On  an average day over 300 evictions are filed in Miami-Dade County. Many of those involved in the revolving door of evictions are low-income families living in private rental housing, a group that receives little to no support from legal service providers. We know from our caseload and from community anecdotes that low-income tenants in Miami are processed rapidly through an eviction process that favors landlords and offers little due process, much less justice, for low-income tenants.

The Community Justice Project has worked extensively with the Miami Workers Center and Power U Center for Social Change as they organize tenant unions to fight the slumlord epidemic in Overtown, Liberty City and Wynwood.   CJP also partners with Legal Services of Greater Miami to represent tenants in affirmative lawsuits against landlords who refuse to comply with state building and safety codes.


In 2008, Power U Center for Social Change, created the Renter Majority Project (RMP) in response to growing epidemic of substandard conditions and illegal evictions in the low-income historically African-American neighborhood of Overtown. As one of its initial projects the RMP began a study of renter conditions with the assistance of the Data Center and the  Community Justice Project (CJP) of Florida Legal Services.  The results of that study have just been released. 

While much has been written about the state of homeownership or commercial real estate in Miami, not much has been written about renters in Miami, much less poor and minority renters. In 2009, Power U collected 954 surveys in the neighborhoods of Liberty City, Little Haiti, Wynwood, Allapattah, Overtown, Coconut Grove, and Little Havana. The result was one of the largest surveys of individual renter conditions of its kind. The survey covered key areas of housing costs, quality and renter rights. In addition to the survey, CJP analyzed the dockets of over 24,000 residential eviction cases filed in the 16 months between January 2008 and April 2009. The following outlines the key findings from the study:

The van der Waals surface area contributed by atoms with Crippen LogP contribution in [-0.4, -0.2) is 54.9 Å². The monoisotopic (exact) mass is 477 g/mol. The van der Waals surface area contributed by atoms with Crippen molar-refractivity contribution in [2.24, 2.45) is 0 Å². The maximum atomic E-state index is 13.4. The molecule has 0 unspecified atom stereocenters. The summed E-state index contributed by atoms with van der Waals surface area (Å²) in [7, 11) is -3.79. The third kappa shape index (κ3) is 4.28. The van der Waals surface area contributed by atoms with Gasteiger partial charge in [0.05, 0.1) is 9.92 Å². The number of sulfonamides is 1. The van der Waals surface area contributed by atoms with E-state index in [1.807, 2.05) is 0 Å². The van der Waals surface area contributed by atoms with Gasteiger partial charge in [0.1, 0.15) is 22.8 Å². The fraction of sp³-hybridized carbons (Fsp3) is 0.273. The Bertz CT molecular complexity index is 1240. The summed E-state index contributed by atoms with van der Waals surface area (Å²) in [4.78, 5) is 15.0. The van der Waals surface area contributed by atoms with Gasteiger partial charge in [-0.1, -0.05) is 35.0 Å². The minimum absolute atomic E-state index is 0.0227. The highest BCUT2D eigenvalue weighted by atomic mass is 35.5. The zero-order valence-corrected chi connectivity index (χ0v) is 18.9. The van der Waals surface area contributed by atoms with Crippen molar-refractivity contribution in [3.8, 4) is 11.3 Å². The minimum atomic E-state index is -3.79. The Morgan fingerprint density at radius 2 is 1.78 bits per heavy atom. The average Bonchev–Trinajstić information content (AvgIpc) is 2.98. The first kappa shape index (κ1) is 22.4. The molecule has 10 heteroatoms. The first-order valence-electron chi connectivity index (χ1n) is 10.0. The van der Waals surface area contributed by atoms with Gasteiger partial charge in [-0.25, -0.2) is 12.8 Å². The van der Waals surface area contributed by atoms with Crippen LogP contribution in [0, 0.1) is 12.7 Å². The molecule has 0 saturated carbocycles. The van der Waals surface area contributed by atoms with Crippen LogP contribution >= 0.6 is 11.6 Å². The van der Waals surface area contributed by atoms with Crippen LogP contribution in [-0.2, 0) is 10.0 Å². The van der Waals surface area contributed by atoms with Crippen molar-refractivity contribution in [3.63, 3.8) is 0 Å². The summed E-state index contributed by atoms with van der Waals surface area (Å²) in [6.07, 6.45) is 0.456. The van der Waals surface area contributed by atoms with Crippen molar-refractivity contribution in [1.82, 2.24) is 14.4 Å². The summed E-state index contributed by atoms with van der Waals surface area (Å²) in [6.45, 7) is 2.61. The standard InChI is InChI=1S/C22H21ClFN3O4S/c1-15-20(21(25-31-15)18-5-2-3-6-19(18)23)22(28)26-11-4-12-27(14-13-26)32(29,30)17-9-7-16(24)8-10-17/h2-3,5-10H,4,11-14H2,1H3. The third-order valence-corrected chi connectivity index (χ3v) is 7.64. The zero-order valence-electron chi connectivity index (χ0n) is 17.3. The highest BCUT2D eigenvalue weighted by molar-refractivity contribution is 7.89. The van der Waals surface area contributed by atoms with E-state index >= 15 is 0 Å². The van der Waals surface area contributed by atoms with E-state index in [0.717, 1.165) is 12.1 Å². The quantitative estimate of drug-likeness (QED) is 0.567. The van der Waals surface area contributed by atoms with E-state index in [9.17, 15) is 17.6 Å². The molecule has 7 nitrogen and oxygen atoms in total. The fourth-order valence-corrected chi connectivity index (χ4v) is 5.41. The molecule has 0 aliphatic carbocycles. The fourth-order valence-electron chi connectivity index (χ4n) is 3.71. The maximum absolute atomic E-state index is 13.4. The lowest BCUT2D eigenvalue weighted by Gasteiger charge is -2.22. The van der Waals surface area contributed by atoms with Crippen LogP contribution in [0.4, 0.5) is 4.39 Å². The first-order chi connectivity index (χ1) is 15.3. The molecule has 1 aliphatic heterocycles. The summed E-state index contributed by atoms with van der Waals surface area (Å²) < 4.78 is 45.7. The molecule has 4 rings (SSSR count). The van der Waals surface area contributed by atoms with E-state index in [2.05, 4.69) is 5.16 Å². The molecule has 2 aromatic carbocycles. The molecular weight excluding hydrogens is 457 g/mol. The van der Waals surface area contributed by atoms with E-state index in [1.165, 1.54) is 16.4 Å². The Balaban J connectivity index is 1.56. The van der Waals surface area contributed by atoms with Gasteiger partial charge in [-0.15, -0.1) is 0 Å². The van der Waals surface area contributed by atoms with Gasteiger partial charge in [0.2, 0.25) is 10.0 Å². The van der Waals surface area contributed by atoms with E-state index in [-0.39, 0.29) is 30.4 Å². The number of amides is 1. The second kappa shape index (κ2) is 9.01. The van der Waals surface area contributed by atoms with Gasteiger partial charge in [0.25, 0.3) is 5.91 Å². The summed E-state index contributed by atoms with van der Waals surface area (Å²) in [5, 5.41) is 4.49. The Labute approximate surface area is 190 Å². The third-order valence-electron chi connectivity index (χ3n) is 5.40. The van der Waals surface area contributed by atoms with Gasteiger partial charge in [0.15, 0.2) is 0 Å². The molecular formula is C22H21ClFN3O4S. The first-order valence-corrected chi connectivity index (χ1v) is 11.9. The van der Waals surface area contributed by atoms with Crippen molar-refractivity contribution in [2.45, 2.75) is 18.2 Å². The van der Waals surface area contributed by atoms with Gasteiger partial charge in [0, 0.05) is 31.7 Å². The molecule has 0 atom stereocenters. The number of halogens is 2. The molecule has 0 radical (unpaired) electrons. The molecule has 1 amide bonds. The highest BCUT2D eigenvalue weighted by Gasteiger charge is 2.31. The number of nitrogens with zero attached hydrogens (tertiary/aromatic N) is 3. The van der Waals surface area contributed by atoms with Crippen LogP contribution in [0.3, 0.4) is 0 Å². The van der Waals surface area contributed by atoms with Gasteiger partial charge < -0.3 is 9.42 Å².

• Poor and minority Miami renters are cost-burdened by high rents.  Eighty seven percent of households surveyed are cost-burdened as they are paying more than 30 percent of their income on rent. More than half (59%) are severely cost burdened and spend more than 50 percent of their income on rent.  High rents force individuals and families to live together in a single unit. The survey found that one quarter of the respondents are living in overcrowded homes.
  • Poor and minority Miami renters live in substandard housing conditions.  Three quarters (76%) of the residents surveyed experienced some type of housing problem.  More than half (59%) of the residents had cockroaches and one quarter (26%) reported seeing rats or mice. Other problems reported included structural issues, plumbing and electrical problems, and mold and mildew.
  • Poor and minority Miami renters suffer from a number of health conditions, related to the housing conditions.  More than half (56%) experienced at least one health issue. The most common health problem reported was depression (22%), followed by asthma (19%) and headaches (18%). In addition, some residents experienced fatigue, spider or insect bites and skin rashes.
  • Poor and minority Miami renters lack basic legal protections.   Two-thirds reported having only a month-to-month lease.  As a result there was little housing stability.  Nearly half (48%) of those surveyed had moved one or two times in the past five years, and over 20 percent had moved three or more times.  There is no governmental agency at the city, county or state level, whose function it is to mediate private landlord-tenant disputes.  An analysis of  eviction cases filed in Miami-Dade County showed that  the vast majority (75%) failed to even respond to eviction complaints in the complex court system. This inability to access the courts is of particular concern since a disproportionate number of evictions occur in the poorest city neighborhoods.